عنوانهای ترجمه شده به فارسی: رویاهای پدرم؛ رویاهایی از پدرم؛ در رویای پدر؛ رویاهایی از زمان پدرم: داستانی از نژاد و میراث؛ نویسنده: باراک اوباما؛ تاریخ نخستین خوانش: روز بیست و یکم ماه دسامبر سال 2011 میلادی

عنوان: رویاهای پدرم؛ نویسنده: باراک اوباما؛ مترجم: ریتو بحری؛ تهران، در دانش بهمن، چاپ اول و دوم و سوم 1388؛ در 484ص؛ شابک 9789641740827؛ چاپ چهارم 1389؛ چاپ پنجم 1390؛ موضوع: سرگذشتنامه باراک اوباما - از نویسندگان ایالات متحده آمریکا - سده 20م

عنوان: رویاهایی از پدرم؛ نویسنده: باراک اوباما؛ مترجم منیژه شیخ جوادی (بهزاد)؛ ویراستار ابوالفتح قهرمانی؛ تهران، سیته، 1388؛ در 438ص؛ شابک 9786005253092؛

عنوان: رویاهایی از پدرم؛ نویسنده: باراک اوباما؛ مترجم: منصور حکمی؛ تهران،شرکت انتشارات قلم، 1389؛ در 624ص؛ شابک 9789643162290؛

عنوان: رویاهایی از زمان پدرم: داستانی از نژاد و میراث؛ نویسنده: باراک اوباما؛ ‏‫مترجم: اصغر اندرودی؛ تهران: اوحدی‏‫‏، ‫1388؛ در ‏619ص؛ شابک 9789648234818؛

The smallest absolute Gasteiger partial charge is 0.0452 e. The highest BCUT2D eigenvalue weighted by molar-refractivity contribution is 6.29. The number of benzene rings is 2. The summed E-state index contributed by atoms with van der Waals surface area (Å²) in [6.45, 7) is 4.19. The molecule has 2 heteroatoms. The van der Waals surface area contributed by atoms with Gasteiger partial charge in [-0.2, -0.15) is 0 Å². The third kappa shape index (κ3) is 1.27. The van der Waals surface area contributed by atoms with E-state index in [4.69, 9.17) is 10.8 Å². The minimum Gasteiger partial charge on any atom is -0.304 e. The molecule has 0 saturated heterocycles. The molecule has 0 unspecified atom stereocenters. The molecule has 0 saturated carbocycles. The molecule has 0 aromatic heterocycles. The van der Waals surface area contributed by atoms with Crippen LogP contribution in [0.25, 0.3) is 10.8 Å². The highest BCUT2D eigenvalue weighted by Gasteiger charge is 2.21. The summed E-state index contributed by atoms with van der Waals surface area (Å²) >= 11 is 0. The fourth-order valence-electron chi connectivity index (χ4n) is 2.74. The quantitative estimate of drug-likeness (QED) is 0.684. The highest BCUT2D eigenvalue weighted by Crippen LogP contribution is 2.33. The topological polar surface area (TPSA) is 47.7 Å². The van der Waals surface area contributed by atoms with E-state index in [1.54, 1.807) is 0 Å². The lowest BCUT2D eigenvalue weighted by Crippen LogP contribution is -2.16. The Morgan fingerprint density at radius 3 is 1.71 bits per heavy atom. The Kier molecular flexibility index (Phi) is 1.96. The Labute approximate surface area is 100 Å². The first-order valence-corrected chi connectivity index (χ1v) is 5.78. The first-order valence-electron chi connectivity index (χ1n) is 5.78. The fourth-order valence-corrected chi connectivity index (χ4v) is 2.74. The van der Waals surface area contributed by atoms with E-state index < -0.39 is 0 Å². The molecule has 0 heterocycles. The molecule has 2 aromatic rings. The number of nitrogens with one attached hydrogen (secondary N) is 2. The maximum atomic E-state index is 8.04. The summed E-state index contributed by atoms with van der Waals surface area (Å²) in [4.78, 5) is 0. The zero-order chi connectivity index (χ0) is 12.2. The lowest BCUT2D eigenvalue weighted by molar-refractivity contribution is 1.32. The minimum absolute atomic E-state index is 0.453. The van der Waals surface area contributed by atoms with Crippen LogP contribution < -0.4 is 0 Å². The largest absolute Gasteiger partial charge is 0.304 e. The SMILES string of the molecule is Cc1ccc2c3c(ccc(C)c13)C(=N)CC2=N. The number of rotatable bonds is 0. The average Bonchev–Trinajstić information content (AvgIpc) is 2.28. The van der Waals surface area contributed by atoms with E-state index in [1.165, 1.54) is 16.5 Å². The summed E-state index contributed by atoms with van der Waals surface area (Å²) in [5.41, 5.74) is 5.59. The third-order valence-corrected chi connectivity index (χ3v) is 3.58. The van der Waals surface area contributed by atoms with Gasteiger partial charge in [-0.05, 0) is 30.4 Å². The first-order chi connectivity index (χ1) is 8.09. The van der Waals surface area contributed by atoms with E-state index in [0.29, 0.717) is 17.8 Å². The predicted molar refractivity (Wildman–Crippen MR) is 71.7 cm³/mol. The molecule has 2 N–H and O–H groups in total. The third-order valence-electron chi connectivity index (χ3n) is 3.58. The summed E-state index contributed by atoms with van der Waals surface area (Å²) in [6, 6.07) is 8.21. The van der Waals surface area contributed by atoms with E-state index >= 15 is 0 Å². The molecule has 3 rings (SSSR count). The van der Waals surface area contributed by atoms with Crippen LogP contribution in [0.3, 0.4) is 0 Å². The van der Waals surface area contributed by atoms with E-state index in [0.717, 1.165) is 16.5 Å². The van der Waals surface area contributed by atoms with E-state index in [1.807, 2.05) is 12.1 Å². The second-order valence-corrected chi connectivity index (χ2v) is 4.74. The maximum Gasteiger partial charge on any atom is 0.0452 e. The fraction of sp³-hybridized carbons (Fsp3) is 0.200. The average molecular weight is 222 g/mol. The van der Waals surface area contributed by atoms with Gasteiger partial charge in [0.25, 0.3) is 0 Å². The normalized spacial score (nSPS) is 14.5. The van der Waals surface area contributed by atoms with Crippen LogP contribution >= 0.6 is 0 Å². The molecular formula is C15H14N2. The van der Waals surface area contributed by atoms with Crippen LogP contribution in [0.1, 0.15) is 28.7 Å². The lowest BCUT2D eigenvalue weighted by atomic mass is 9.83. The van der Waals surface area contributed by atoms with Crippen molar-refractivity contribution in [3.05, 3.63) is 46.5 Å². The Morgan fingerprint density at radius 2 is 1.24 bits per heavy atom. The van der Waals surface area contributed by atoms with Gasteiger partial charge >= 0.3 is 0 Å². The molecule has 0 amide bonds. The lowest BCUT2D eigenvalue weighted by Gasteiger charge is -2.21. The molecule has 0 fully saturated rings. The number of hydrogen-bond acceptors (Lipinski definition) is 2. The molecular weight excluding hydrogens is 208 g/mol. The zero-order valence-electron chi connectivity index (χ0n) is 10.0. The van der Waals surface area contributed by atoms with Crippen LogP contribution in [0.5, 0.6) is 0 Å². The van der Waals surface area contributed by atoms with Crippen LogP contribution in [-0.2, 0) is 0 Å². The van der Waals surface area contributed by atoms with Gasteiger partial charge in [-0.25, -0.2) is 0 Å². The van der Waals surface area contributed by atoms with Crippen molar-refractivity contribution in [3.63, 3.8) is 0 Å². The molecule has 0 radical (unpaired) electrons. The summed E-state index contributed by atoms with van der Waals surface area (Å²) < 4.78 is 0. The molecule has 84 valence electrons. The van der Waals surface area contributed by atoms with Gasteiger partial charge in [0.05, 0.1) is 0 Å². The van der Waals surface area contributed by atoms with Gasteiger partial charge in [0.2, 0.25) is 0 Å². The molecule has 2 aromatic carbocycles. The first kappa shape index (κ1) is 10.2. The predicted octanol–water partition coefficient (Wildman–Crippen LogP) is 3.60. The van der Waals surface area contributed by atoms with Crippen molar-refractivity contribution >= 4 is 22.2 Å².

عنوان: در رویای پدر؛ نویسنده: باراک اوباما؛ مترجم: علی مراد کاکائی؛ تهران، آزادمهر، چاپ دوم 1397؛ در 559ص؛ شابک 9786005564570؛

عنوان: ‏‫رویاهای پدرم؛ نویسنده: باراک‌ حسین اوباما؛ مترجم: موسسه خط ممتد اندیشه؛ تهران، تبارک، 1387؛ در یک جلد؛ شابک 9648226091؛

در این زندگینامه ی شور انگیز و خواندنی، پسر یک پدر سیاهپوست آفریقایی، و یک مادر سفید پوست آمریکایی، در جستجوی مفهومی برای زندگی خویشتن است؛ داستان از نیویورک آغاز میشود، جاییکه «باراک اوباما»، درمییابند، که پدرشان (شخصیتی که بیشتر ایشان را به شکل یک اسطوره، و نه یک انسان میشناسند) در تصادف اتومبیل، کشته شده است؛ این مرگ ناگهانی، الهام بخش یک سفر پرماجرا میشود؛ نخست به شهر کوچکی در کانزاس، نقطه ای که «باراک اوباما» در آنجا، مهاجرت خانواده مادری اش به هاوایی را، دنبال میکنند، و سپس به «کنیا» میروند، جاییکه اقوام آفریقایی خود را، ملاقات میکنند، و با حقیقت تلخ زندگی پدرشان آشنا میشوند، و سرانجام دو میراث جداگانه ی خویشتن را با هم آشتی میدهند

تاریخ بهنگام رسانی 21/03/1399هجری خورشیدی؛ ا. شربیانی . more